Early this week, in a Chicago hotel room, I order French toast for eating in bed. Two rarities: sugar and silence. I’m punchy with anticipation. But then it arrives, and the plate is hard to balance on my legs, keeps tipping askew, the knife in need of a stable surface for cutting. I move to the desk, douse the whole thing in syrup.
Surprisingly, it tastes fine (better?), right there next to the phone charger and a brochure for night life.
I am asked, What are you working on now?
The first truth is that I am attempting to become a better human, a force that requires – for me – great focus and a toppling pile of nightstand books. It has felt bravely ordinary.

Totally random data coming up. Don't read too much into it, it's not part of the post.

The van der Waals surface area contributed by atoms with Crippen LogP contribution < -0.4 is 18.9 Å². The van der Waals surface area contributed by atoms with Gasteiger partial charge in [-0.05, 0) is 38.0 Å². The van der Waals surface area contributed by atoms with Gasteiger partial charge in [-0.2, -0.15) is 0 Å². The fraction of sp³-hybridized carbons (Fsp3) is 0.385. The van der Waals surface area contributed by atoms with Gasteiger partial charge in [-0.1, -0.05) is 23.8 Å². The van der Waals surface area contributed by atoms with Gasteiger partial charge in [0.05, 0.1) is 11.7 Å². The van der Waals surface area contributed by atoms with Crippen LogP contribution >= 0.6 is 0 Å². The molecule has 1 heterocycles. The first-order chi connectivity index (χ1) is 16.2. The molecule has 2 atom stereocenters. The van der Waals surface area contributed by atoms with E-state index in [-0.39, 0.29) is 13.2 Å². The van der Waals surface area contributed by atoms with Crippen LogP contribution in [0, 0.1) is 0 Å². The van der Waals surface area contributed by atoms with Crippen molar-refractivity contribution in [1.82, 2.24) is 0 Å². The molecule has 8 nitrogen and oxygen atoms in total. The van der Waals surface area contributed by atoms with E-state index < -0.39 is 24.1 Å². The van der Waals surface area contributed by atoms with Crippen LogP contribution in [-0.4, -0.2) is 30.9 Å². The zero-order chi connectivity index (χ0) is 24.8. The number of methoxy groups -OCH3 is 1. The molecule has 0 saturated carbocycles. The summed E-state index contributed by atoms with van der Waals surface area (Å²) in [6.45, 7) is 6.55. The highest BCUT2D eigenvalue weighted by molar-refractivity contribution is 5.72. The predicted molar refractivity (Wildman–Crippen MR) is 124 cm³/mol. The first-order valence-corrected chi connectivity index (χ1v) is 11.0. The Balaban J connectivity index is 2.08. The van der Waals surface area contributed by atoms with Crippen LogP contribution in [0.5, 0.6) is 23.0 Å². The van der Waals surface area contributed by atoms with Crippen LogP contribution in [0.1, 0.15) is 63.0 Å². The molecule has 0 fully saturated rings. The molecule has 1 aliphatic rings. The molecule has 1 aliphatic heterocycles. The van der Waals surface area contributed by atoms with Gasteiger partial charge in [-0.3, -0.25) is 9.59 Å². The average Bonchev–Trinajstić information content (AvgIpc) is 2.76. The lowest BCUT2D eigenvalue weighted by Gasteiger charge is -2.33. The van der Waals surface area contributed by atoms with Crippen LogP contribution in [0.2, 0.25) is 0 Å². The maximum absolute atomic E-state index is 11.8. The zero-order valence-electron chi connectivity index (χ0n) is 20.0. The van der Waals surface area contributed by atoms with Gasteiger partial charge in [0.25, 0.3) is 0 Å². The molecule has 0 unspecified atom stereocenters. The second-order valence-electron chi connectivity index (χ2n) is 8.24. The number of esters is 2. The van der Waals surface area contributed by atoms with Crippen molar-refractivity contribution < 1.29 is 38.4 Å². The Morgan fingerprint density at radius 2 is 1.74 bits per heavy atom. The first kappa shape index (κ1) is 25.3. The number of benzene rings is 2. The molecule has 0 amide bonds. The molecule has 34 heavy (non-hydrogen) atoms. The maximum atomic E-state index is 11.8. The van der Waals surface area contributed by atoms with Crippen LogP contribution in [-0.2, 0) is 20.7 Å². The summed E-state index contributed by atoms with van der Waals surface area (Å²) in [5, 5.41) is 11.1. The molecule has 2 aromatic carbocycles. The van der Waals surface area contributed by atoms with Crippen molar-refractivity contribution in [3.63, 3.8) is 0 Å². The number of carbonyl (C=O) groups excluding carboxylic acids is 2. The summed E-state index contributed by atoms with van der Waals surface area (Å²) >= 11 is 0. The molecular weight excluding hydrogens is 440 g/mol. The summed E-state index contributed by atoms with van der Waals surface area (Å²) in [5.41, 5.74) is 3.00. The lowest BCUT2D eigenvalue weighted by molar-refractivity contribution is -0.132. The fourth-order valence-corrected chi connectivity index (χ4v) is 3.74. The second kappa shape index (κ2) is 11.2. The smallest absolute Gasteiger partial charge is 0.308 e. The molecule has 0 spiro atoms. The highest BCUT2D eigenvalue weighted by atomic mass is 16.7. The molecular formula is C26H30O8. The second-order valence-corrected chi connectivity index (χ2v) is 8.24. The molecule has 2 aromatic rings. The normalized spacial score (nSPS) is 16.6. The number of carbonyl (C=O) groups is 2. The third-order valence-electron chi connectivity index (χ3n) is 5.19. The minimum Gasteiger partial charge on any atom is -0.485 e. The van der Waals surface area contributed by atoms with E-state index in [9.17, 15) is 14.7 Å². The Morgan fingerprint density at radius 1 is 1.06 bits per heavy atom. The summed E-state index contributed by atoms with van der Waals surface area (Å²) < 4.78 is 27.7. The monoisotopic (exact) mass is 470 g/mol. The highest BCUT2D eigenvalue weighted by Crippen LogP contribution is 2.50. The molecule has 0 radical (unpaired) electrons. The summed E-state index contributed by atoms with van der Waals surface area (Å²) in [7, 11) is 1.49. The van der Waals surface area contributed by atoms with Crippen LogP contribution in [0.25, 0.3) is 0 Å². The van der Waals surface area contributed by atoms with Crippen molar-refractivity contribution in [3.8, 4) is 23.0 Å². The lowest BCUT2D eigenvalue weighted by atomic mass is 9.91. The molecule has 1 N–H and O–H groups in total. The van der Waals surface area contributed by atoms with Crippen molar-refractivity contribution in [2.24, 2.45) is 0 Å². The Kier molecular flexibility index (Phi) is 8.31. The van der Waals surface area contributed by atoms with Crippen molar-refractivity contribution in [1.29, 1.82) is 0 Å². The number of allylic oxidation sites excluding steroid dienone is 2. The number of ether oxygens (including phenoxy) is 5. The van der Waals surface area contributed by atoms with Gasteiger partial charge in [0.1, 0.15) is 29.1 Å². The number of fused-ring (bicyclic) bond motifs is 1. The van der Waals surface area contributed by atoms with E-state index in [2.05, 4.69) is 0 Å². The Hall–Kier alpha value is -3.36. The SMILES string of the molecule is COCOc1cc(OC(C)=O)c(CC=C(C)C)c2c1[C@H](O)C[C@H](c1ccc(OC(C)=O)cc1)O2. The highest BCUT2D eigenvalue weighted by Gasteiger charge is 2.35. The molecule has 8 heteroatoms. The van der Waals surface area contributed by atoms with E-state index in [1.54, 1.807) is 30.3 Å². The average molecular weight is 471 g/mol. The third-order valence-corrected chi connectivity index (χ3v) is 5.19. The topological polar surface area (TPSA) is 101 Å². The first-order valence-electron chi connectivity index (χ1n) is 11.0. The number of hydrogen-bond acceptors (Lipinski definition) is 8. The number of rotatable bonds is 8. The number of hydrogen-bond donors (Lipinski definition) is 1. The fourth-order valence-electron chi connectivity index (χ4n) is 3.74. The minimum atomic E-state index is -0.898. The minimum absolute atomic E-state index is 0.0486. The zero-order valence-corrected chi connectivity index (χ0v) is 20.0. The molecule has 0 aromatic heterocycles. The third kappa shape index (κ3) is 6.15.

The second truth is nothing else.
We visit the pond for frogs. Bee catches two while I fish sand out of Scout’s mouth, grains grinding between his teeth. Summer is still new, neighbors not yet sick of one another, everyone slowly gathering to the water’s edge with loosened ties from long work days. A lawn mower starts. The sprinkler kicks on. Down the way, I hear a little boy’s banjo lesson coming along. The scent of charcoal for burgers.
Small chatter. We say very little, just happy to be outside. Happy to feel warm, to hear the toads.
Jotted: After all, spinning is its own reward. There wouldn’t be carousels if it weren’t so. –Adam Gopnik